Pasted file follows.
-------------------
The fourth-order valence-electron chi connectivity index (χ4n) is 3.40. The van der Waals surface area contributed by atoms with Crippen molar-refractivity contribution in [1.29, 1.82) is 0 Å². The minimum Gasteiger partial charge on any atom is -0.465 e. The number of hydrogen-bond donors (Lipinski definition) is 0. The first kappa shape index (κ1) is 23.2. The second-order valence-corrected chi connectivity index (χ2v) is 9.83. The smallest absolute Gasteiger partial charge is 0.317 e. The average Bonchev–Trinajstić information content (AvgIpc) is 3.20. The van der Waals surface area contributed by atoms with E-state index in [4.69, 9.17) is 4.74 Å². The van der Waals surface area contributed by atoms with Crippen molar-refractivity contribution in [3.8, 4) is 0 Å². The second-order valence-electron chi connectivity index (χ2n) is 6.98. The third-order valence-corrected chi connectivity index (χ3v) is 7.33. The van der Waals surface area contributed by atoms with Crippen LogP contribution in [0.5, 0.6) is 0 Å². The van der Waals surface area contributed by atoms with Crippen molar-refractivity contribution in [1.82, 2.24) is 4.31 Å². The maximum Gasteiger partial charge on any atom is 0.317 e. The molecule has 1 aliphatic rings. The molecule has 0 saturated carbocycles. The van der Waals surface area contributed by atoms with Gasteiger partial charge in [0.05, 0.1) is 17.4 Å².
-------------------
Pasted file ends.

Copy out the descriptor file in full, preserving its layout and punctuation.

The fourth-order valence-electron chi connectivity index (χ4n) is 3.40. The van der Waals surface area contributed by atoms with Crippen molar-refractivity contribution in [1.29, 1.82) is 0 Å². The minimum Gasteiger partial charge on any atom is -0.465 e. The number of hydrogen-bond donors (Lipinski definition) is 0. The first kappa shape index (κ1) is 23.2. The second-order valence-corrected chi connectivity index (χ2v) is 9.83. The smallest absolute Gasteiger partial charge is 0.317 e. The average Bonchev–Trinajstić information content (AvgIpc) is 3.20. The van der Waals surface area contributed by atoms with E-state index in [4.69, 9.17) is 4.74 Å². The van der Waals surface area contributed by atoms with Crippen molar-refractivity contribution in [3.8, 4) is 0 Å². The second-order valence-electron chi connectivity index (χ2n) is 6.98. The third-order valence-corrected chi connectivity index (χ3v) is 7.33. The van der Waals surface area contributed by atoms with Crippen LogP contribution in [0.5, 0.6) is 0 Å². The van der Waals surface area contributed by atoms with Crippen molar-refractivity contribution in [1.82, 2.24) is 4.31 Å². The maximum Gasteiger partial charge on any atom is 0.317 e. The molecule has 1 aliphatic rings. The molecule has 0 saturated carbocycles. The van der Waals surface area contributed by atoms with Gasteiger partial charge in [0.05, 0.1) is 17.4 Å².